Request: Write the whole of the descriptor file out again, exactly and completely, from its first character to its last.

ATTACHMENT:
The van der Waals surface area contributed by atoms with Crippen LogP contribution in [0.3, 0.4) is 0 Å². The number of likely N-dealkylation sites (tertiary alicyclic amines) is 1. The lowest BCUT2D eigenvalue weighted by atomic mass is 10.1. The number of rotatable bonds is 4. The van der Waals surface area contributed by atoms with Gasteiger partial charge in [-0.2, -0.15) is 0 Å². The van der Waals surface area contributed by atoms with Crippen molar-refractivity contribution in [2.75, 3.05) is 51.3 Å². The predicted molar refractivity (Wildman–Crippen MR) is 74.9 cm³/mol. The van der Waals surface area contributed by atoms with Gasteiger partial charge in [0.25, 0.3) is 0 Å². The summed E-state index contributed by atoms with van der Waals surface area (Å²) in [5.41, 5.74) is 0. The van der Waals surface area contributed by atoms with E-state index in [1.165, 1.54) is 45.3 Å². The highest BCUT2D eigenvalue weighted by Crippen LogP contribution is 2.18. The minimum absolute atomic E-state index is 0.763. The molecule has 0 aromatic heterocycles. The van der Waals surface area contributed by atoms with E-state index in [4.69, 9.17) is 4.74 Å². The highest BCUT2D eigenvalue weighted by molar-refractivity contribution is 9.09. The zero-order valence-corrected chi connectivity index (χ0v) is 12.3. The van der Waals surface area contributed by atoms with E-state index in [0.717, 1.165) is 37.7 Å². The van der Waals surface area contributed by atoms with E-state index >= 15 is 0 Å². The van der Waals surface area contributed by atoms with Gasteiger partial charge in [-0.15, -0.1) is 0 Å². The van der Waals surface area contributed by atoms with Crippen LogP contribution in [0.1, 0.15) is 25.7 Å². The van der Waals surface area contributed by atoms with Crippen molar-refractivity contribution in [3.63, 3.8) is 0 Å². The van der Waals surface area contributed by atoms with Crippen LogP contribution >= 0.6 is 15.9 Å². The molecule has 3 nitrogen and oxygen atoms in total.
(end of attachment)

The van der Waals surface area contributed by atoms with Crippen LogP contribution in [0.3, 0.4) is 0 Å². The number of likely N-dealkylation sites (tertiary alicyclic amines) is 1. The lowest BCUT2D eigenvalue weighted by atomic mass is 10.1. The number of rotatable bonds is 4. The van der Waals surface area contributed by atoms with Gasteiger partial charge in [-0.2, -0.15) is 0 Å². The van der Waals surface area contributed by atoms with Crippen molar-refractivity contribution in [2.75, 3.05) is 51.3 Å². The predicted molar refractivity (Wildman–Crippen MR) is 74.9 cm³/mol. The van der Waals surface area contributed by atoms with Gasteiger partial charge in [0.25, 0.3) is 0 Å². The summed E-state index contributed by atoms with van der Waals surface area (Å²) in [5.41, 5.74) is 0. The van der Waals surface area contributed by atoms with E-state index in [1.165, 1.54) is 45.3 Å². The highest BCUT2D eigenvalue weighted by Crippen LogP contribution is 2.18. The minimum absolute atomic E-state index is 0.763. The molecule has 0 aromatic heterocycles. The van der Waals surface area contributed by atoms with E-state index in [4.69, 9.17) is 4.74 Å². The highest BCUT2D eigenvalue weighted by molar-refractivity contribution is 9.09. The zero-order valence-corrected chi connectivity index (χ0v) is 12.3. The van der Waals surface area contributed by atoms with E-state index in [0.717, 1.165) is 37.7 Å². The van der Waals surface area contributed by atoms with E-state index >= 15 is 0 Å². The van der Waals surface area contributed by atoms with Gasteiger partial charge in [-0.15, -0.1) is 0 Å². The van der Waals surface area contributed by atoms with Crippen LogP contribution in [0.1, 0.15) is 25.7 Å². The van der Waals surface area contributed by atoms with Crippen molar-refractivity contribution in [3.63, 3.8) is 0 Å². The van der Waals surface area contributed by atoms with Crippen LogP contribution >= 0.6 is 15.9 Å². The molecule has 3 nitrogen and oxygen atoms in total.